August 2009—Genes Cited in Effectiveness of Hep C Treatment
Researchers at Duke University reported in mid-August that the variation in effectiveness of the standard treatment for hepatitis C is probably due more to genetics than to differing levels of compliance or access to health care. The 48-week course of the antiviral drugs interferon and ribavirin has been shown to be much more successful in Americans of European descent than in African-Americans. Read the August 16 report in The New York Times, “Genes Tied to Gap in Treatment of Hepatitis C.”
 
 
August 2009—Gov. Eliminates HCV Testing, Guts AIDS Budget
Using his line-item veto on the budget approved by California’s Legislature, Gov. Arnold Schwarzenegger blue-penciled more than $52 million in general funds support to AIDS programs, cutting HIV prevention and testing efforts, HCV testing within many HIV programs, and health services for people living with HIV and AIDS. CalHEP supports its member organizations’ advocacy efforts to restore the funds.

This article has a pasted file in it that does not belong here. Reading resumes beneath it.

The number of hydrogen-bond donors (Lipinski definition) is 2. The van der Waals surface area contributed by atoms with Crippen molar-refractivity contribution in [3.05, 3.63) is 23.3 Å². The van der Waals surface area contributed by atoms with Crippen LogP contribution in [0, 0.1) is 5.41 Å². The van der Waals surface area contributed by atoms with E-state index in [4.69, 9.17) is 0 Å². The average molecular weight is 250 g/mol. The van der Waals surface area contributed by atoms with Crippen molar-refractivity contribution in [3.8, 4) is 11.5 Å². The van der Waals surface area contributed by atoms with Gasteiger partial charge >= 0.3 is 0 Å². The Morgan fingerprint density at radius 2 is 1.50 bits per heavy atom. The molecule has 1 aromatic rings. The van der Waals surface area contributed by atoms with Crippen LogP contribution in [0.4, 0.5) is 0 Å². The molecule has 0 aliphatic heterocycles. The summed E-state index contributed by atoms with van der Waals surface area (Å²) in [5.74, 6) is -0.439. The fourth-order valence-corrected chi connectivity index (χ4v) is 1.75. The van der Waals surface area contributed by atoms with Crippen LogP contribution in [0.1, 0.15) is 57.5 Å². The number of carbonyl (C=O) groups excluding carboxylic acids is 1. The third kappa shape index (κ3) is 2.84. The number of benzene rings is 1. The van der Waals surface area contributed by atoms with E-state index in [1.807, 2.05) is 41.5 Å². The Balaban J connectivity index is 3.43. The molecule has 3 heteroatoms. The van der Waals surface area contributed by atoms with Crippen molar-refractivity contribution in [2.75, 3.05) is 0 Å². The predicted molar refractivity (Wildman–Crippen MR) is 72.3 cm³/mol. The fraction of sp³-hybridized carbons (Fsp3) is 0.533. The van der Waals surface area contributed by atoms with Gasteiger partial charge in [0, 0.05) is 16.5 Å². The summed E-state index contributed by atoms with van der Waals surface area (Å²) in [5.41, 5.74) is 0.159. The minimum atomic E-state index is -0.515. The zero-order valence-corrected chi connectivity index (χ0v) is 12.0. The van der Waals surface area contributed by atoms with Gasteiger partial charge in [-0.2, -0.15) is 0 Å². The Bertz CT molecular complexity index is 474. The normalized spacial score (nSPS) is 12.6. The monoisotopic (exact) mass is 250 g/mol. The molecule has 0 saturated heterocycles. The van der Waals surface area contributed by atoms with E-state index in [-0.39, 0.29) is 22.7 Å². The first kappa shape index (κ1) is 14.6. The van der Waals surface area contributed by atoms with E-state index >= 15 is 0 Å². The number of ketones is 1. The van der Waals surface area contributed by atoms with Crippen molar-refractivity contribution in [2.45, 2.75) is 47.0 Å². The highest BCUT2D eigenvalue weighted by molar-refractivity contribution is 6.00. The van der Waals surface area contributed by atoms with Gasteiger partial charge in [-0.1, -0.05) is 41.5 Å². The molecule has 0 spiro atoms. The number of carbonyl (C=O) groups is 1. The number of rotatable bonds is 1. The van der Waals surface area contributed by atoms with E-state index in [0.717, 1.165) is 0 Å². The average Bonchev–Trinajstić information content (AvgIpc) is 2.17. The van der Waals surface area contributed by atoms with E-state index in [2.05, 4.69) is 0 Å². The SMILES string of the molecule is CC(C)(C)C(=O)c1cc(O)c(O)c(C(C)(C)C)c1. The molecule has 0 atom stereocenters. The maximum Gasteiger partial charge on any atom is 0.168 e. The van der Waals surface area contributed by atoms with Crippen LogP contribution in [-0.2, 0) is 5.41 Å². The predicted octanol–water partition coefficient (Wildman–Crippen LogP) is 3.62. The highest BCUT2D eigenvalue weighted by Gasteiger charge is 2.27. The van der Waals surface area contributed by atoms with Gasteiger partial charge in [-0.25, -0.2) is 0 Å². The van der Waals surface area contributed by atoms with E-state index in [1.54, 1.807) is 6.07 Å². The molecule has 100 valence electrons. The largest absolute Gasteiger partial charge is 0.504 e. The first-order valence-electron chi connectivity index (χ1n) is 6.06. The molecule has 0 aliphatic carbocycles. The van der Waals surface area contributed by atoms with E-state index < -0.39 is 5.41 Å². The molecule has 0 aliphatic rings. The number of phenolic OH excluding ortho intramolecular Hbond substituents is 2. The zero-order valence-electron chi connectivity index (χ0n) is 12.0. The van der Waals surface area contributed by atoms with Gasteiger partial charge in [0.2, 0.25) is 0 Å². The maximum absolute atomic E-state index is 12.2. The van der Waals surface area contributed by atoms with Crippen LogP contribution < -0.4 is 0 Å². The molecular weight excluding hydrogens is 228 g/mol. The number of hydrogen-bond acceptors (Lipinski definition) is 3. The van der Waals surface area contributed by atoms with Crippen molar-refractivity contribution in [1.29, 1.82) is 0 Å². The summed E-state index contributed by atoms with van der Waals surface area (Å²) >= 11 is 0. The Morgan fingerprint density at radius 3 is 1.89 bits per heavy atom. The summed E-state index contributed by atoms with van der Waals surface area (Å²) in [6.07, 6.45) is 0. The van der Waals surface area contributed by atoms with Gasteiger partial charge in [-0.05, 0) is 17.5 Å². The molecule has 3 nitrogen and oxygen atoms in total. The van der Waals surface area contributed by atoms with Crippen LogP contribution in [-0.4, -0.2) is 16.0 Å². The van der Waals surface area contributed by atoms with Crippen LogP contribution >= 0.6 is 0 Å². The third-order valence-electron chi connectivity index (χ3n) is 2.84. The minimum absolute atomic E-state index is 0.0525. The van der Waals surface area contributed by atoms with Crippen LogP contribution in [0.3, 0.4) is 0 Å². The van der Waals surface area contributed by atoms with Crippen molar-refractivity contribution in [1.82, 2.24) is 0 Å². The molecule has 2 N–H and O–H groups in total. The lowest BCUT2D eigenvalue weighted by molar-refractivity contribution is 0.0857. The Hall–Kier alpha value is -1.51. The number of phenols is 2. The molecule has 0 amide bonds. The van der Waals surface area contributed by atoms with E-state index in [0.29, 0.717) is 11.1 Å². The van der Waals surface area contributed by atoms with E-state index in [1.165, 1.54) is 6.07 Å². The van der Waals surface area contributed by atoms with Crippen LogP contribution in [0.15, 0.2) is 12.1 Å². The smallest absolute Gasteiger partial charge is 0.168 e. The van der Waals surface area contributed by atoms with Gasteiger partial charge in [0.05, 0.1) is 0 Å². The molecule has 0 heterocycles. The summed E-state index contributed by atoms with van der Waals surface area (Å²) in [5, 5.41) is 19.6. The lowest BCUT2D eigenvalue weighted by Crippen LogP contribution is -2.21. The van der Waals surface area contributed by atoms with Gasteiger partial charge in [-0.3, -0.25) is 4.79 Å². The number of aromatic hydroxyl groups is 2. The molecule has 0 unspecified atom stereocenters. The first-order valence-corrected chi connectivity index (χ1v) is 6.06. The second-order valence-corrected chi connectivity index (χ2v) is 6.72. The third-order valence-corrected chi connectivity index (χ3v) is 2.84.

August 2009—CalHEP Urges Senators to Fight for Hepatitis in Reform
As Congress moved closer to finalizing its plans for health care reform, CalHEP member organizations sent letters to Senators Dianne Feinstein and Barbara Boxer encouraging them to meet the health care needs of people living with chronic hepatitis B and C, HIV, and other chronic diseases. We ask that they fight for these provisions within any health care reform legislation:
  • Expanded Medicaid coverage for all low-income people, including childless adults, and eliminating requirements that tie Medicaid to disability status. People with chronic viral hepatitis should qualify for care and treatment to prevent liver damage and disability;